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ABSTRACT: We prospectively evaluated the predictive value of positron emission tomography using fluorine-18 fluorodeoxyglucose (FDG-PET) for in vivo testing of chemosensitivity in locally advanced gastric cancer using an a priori definition of metabolic response (a decrease of >35% of the standard uptake value). The goal of the study was the definition of biologically different groups of patients prior to or early during induction therapy, with special emphasis on FDG non-avid tumors. Based on our data, which was published in 2003, at least 36 patients with metabolic response or FDG non-avid tumors had to be recruited for an analysis of the group of FDG non-avid tumors with sufficient statistical power. Seventy-one patients (32 metabolic nonresponders, 17 metabolic responders, and 22 patients with FDG non-avid tumors) underwent FDG-PET at baseline. In FDG-avid tumors, FDG-PET was repeated 14 days after the initiation of chemotherapy. Metabolic responders (17 of 49) showed a high histopathologic response rate (69%) and a favorable prognosis (median survival not reached), whereas metabolic nonresponders (32 of 49) had a poor prognosis (median survival, 24.1 months) and showed a histopathologic response in 17%. The histopathologic response rate (24%) for FDG-PET non-avid patients showed no significant difference compared with FDG-avid nonresponders (P=0.72). Survival of FDG non-avid patients was 36.7 months (not significantly different from FDG-avid nonresponders, 24.1 months, P=0.46). In locally advanced gastric cancer, three different metabolic groups exist. Response and survival was predicted by PET in FDG-avid tumors. Metabolic response assessment was not possible in FDG non-avid tumors; however, due to unfavorable outcome, therapy modification might also be considered in FDG non-avid tumors.Clinical Cancer Research 04/2008; 14(7):2012-8. · 7.84 Impact Factor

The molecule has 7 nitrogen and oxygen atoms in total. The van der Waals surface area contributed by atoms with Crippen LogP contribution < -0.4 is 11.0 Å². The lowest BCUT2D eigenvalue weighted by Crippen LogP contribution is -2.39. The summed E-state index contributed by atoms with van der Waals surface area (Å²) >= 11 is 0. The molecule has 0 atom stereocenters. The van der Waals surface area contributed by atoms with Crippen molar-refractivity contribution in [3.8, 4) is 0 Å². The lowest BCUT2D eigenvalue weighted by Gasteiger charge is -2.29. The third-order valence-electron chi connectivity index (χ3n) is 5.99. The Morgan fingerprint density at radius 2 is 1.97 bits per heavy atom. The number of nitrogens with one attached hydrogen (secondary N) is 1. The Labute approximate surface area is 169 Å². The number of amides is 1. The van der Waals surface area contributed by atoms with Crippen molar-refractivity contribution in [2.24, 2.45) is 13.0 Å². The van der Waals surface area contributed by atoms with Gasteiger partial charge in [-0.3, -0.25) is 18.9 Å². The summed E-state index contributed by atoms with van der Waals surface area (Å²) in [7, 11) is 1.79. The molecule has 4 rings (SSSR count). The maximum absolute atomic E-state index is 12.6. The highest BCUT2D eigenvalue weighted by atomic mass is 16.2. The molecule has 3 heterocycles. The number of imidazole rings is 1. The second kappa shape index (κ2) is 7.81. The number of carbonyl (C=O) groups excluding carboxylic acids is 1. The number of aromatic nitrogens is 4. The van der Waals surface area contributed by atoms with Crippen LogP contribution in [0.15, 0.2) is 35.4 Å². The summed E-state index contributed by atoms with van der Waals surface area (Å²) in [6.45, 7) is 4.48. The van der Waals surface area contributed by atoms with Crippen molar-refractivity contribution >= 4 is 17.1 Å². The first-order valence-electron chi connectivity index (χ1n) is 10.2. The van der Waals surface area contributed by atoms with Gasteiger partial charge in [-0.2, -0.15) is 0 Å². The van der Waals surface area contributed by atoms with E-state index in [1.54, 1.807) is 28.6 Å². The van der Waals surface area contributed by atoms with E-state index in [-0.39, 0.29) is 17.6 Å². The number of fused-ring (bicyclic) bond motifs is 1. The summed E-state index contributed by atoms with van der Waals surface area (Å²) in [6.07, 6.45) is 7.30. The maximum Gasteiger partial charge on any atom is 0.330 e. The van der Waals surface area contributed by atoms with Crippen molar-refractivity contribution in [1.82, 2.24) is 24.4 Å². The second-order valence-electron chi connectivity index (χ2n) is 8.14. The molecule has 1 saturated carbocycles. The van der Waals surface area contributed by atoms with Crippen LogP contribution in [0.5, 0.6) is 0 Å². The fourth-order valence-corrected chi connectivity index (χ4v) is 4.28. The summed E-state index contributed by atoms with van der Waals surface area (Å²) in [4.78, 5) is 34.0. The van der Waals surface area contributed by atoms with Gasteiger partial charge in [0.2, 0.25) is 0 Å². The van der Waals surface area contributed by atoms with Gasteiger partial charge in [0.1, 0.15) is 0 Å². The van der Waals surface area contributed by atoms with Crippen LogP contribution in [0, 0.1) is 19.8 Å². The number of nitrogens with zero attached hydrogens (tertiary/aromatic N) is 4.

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ABSTRACT: To identify baseline prognostic factors and assess whether pretreatment quality of life (QoL) predicts survival in patients with locally advanced or metastatic esophago-gastric cancer. Between 1992 and 2001, 1,080 patients were enrolled into three randomized, controlled trials assessing fluorouracil-based combination chemotherapy. All patients were required to complete the European Organization for Research and Treatment of Cancer core QoL questionnaire before random assignment. Of the 1080 patients randomly assigned, 979 (91%) died. Four independent poor prognostic factors were identified by multivariate analysis: performance status >or= 2 (hazard ratio [HR], 1.58; 99% CI, 1.25 to 1.98), liver metastases (HR, 1.41; 99%CI, 1.14 to 1.74), peritoneal metastases (HR, 1.33; 99%CI, 1.01 to 1.74) and alkaline phosphatase >or= 100 U/L (HR, 1.41; 99% CI, 1.14 to 1.76). A prognostic index was constructed dividing patients into good (no risk factor), moderate (one or two risk factors) or poor (three or four risk factors) risk groups. One-year survival for good, moderate, and poor risk groups were 48.5%, 25.7%, and 11%, respectively, and the survival differences among these groups were highly significant (P <.00001). Compared with the good risk group, the moderate risk group had nearly twice the risk of death, and the poor risk group had 3.5-fold increased risk of death. Pretreatment physical (P =.003), role functioning (P <.001), and global QoL (P <.001) predicted survival. Four poor prognostic factors were identified and a simple prognostic index was devised. Information from this analysis can be used to aid clinical decision-making, help individual patient risk stratification, and serve as benchmark for the planning for future phase III trials.Journal of Clinical Oncology 06/2004; 22(12):2395-403. · 18.04 Impact Factor